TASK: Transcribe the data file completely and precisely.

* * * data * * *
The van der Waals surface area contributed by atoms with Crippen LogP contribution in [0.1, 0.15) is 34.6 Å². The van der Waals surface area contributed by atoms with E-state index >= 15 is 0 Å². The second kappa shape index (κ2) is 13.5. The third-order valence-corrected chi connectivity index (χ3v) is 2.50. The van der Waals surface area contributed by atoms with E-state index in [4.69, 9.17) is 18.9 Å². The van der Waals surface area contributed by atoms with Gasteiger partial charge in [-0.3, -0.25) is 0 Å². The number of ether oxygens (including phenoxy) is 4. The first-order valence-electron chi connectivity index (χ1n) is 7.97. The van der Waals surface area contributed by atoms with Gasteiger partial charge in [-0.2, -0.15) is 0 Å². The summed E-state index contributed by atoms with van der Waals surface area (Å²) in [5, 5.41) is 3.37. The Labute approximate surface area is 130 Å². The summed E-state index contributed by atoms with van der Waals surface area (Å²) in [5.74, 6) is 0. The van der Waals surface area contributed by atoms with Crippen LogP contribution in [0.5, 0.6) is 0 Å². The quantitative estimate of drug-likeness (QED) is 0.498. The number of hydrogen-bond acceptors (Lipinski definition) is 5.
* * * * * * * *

The van der Waals surface area contributed by atoms with Crippen LogP contribution in [0.1, 0.15) is 34.6 Å². The van der Waals surface area contributed by atoms with E-state index >= 15 is 0 Å². The second kappa shape index (κ2) is 13.5. The third-order valence-corrected chi connectivity index (χ3v) is 2.50. The van der Waals surface area contributed by atoms with E-state index in [4.69, 9.17) is 18.9 Å². The van der Waals surface area contributed by atoms with Gasteiger partial charge in [-0.3, -0.25) is 0 Å². The number of ether oxygens (including phenoxy) is 4. The first-order valence-electron chi connectivity index (χ1n) is 7.97. The van der Waals surface area contributed by atoms with Gasteiger partial charge in [-0.2, -0.15) is 0 Å². The summed E-state index contributed by atoms with van der Waals surface area (Å²) in [5, 5.41) is 3.37. The Labute approximate surface area is 130 Å². The summed E-state index contributed by atoms with van der Waals surface area (Å²) in [5.74, 6) is 0. The van der Waals surface area contributed by atoms with Crippen LogP contribution in [0.5, 0.6) is 0 Å². The quantitative estimate of drug-likeness (QED) is 0.498. The number of hydrogen-bond acceptors (Lipinski definition) is 5.